Review: This Side of Heaven (Humber College Theatre)

Toronto’s Humber College Theatre presents a showcase of multi-talents in This Side of Heaven

2015-01-25_1422151039This Side of Heaven cannot be contained by a stage. The show uses promenade staging, so that players and the audience mingle on the floor. The players travel across the large expanse, taking a moment to stare at the audience members who stay in their seats. They stop to make eye contact, to sing, or to wag their tongues mockingly. This Side of Heaven isn’t a play – it’s a spectacle.

This Side of Heaven is an experimental smorgasbord. There was dancing, singing, dialogue, monologue, puppetry, and circus acting. It was a taste of what Humber Theatre has to offer. A variety of talents compacted into a show. I was in awe of the multitude of what was unfurling in front of me.

The original production, co-created and directed by Varrick Grimes and Kiersten Tough, is comprised of Theatre Performance and Theatre Production students from Humber College. The show felt like the culmination of the students’ training. They took every opportunity to prove their skills. It explains how every moment felt like a way to show off their creativity. Instead of having props of monsters, they played with cut-outs and lights to make sinister silhouettes. Instead of dressing up as a ghost, they used plastic sheets to create an aura of ghostliness. These details were nothing short of impressive.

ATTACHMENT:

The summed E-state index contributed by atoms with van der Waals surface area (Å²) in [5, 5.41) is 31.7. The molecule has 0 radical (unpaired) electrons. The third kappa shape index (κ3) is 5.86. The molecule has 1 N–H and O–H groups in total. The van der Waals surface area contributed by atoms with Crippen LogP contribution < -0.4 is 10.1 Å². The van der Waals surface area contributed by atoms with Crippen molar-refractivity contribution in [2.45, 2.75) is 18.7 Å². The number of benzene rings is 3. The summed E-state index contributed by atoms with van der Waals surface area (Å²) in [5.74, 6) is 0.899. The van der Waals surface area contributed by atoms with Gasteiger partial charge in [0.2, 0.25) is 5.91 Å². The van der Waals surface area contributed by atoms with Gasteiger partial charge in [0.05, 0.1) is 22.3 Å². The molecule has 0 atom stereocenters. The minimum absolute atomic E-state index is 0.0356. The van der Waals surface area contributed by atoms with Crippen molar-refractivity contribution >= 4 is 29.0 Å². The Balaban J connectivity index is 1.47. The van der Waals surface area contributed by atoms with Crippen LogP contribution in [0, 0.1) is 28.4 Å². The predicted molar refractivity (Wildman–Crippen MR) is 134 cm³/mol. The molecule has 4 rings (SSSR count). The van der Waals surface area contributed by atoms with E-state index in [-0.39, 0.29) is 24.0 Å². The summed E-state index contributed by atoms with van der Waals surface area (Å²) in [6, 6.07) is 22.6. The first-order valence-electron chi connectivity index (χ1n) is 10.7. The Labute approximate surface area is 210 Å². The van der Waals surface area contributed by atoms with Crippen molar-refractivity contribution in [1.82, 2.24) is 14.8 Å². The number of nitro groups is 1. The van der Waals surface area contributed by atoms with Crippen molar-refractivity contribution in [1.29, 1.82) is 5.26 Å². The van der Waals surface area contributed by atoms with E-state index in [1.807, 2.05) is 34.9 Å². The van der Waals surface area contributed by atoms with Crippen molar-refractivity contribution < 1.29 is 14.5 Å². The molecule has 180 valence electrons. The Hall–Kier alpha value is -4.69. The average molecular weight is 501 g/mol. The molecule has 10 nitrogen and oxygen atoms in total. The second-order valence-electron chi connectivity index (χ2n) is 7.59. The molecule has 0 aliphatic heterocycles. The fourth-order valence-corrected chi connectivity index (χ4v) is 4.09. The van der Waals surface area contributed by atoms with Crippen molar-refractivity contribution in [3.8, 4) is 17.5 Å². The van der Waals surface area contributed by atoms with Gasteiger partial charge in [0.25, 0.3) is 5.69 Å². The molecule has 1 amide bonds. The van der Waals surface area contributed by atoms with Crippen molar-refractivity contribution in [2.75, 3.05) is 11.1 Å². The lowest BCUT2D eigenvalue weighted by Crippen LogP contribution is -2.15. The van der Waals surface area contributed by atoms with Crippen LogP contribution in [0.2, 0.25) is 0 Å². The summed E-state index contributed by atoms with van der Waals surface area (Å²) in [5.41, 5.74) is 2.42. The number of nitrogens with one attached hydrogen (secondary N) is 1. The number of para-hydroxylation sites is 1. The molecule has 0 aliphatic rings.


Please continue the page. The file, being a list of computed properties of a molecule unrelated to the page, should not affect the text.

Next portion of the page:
The one problem I could see people having would be following the story itself. I have to admit, I barely captured the plot of the show.  I knew that the show was about exploring the realm between life and death, but all the details in between were hard to tie down. There were Irish people complaining in purgatory about their deaths and inabilities to move on. There was a man who traveled down into depths of the underworld, meeting Charon and seeing the tortures brought upon the dead. The characters transform often, taking on another voice or role to suit the moment. Sometimes characters from different parts of the story act side-by-side, like an Irish woman with a mythical Greek character. The twinning shows similarity, contrast and the melding of the after-life.

The plot is not the only thing that is difficult to follow. Physically it was hard for me to capture everything going on in front of me. Players moved in all different directions. They spoke over each other, singing and chanting different songs. It was like being in the middle of a party and wanting to be a apart of each conversation. I had to accept that I would only catch snippets of what was going on, because my eyes and ears could only register so much. There are limits to my human capabilities.

I’m not saying I didn’t enjoy myself. This was a wonderful spectacle to witness. I would suggest to anyone watching to reign in an expectation that this will be like an “ordinary” sit down play. The show is an experiment of the senses. I suggest sitting back and getting lost in the chaos. If you take it as it is, you can appreciate its glory.


Photo provided by Humber Theatre